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Following peripheral nerve injury, there is an invasion and activation of macrophages, T-lymphocytes and satellite glial cells in the DRG.  Inflammatory mediators released from these immune cells may result in ectopic activity of DRG neurons. Given the close proximity of cell bodies from different peripheral nerves within a DRG, neuro- inflammation around affected DRG neurons may also alter the firing threshold of adjacent intact neurons originating from different sites. Therefore, neuro-inflammation in the dorsal root ganglia (DRGs) is a plausible explanation for the clinically observed spread of symptoms to extraterritorial areas. For example, tarsal tunnel syndrome may induce neuro inflammation in the L4 DRG, which may lower the firing threshold not only of tibial nerve neurons, but also of the fibular and femoral nerve neurons. As a consequence, symptoms and hypersensitivity may occur in other areas than those innervated by the entrapped tibial nerve at the ankle.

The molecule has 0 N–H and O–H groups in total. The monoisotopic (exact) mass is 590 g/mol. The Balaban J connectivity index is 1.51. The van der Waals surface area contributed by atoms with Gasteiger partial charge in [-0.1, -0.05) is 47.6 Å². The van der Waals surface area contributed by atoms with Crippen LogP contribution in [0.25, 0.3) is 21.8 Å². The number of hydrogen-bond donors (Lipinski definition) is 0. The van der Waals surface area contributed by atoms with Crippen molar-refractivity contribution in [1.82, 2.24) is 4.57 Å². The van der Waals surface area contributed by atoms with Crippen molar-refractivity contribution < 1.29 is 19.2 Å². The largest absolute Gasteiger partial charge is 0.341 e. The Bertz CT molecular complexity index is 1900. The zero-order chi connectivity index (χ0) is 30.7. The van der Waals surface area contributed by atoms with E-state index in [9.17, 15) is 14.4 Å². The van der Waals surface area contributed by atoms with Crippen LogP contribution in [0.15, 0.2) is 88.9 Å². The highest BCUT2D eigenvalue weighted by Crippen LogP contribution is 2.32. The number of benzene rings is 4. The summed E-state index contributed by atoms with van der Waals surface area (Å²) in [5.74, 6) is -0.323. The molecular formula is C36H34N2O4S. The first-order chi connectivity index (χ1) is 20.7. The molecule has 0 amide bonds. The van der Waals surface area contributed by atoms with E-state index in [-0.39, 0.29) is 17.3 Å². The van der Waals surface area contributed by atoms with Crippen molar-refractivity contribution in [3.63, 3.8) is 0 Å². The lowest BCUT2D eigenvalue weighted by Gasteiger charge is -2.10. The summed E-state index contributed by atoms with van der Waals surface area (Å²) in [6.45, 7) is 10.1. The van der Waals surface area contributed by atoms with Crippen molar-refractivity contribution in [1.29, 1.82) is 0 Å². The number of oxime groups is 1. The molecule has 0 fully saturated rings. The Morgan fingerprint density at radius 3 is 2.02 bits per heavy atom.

Local inflammation to a peripheral nerve will create hypersensitivity.  It will also provoke an inflammatory response within the dorsal root ganglion at that spinal level. This can lead to sensitization of surrounding neurons and create widespread sensitization resulting in perceived expansion of pain.  So can tarsal tunnel syndrome create hip and knee pain? According to Schmid et al. 2013—Yes.

Schmid AB, Coppieters MW, Ruitenberg MJ, McLachlan EM. Local and remote immune-mediated inflammation after mild peripheral nerve compression in rats. J Neuropathol Exp Neurol 2013;72:662-80

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